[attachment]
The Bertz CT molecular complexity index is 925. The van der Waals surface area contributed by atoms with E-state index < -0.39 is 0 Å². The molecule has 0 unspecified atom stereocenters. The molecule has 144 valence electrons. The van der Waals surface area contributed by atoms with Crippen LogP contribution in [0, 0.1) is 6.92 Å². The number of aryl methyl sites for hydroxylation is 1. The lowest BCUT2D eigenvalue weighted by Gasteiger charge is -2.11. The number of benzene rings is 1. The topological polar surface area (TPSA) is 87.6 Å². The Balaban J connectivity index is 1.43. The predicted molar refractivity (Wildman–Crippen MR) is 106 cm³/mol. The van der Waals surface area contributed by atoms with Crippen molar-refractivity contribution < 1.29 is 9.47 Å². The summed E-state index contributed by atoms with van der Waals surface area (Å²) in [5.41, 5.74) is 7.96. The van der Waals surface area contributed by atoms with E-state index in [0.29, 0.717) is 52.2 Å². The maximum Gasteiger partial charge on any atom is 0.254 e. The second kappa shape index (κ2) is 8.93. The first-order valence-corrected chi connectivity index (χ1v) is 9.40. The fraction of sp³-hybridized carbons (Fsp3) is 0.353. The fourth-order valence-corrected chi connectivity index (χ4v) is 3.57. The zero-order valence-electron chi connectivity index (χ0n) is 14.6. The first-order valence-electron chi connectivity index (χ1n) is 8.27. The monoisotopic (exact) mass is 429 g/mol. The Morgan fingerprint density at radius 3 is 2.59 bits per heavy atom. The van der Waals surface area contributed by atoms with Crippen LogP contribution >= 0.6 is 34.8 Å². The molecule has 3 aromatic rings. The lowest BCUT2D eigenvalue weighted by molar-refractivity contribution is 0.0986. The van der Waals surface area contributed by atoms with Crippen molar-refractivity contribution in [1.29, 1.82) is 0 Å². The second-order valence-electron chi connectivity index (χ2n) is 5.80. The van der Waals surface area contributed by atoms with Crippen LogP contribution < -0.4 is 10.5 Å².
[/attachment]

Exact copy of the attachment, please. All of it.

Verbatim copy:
The Bertz CT molecular complexity index is 925. The van der Waals surface area contributed by atoms with E-state index < -0.39 is 0 Å². The molecule has 0 unspecified atom stereocenters. The molecule has 144 valence electrons. The van der Waals surface area contributed by atoms with Crippen LogP contribution in [0, 0.1) is 6.92 Å². The number of aryl methyl sites for hydroxylation is 1. The lowest BCUT2D eigenvalue weighted by Gasteiger charge is -2.11. The number of benzene rings is 1. The topological polar surface area (TPSA) is 87.6 Å². The Balaban J connectivity index is 1.43. The predicted molar refractivity (Wildman–Crippen MR) is 106 cm³/mol. The van der Waals surface area contributed by atoms with Crippen molar-refractivity contribution < 1.29 is 9.47 Å². The summed E-state index contributed by atoms with van der Waals surface area (Å²) in [5.41, 5.74) is 7.96. The van der Waals surface area contributed by atoms with E-state index in [0.29, 0.717) is 52.2 Å². The maximum Gasteiger partial charge on any atom is 0.254 e. The second kappa shape index (κ2) is 8.93. The first-order valence-corrected chi connectivity index (χ1v) is 9.40. The fraction of sp³-hybridized carbons (Fsp3) is 0.353. The fourth-order valence-corrected chi connectivity index (χ4v) is 3.57. The zero-order valence-electron chi connectivity index (χ0n) is 14.6. The first-order valence-electron chi connectivity index (χ1n) is 8.27. The monoisotopic (exact) mass is 429 g/mol. The Morgan fingerprint density at radius 3 is 2.59 bits per heavy atom. The van der Waals surface area contributed by atoms with Crippen LogP contribution >= 0.6 is 34.8 Å². The molecule has 3 aromatic rings. The lowest BCUT2D eigenvalue weighted by molar-refractivity contribution is 0.0986. The van der Waals surface area contributed by atoms with Crippen molar-refractivity contribution in [1.29, 1.82) is 0 Å². The second-order valence-electron chi connectivity index (χ2n) is 5.80. The van der Waals surface area contributed by atoms with Crippen LogP contribution < -0.4 is 10.5 Å².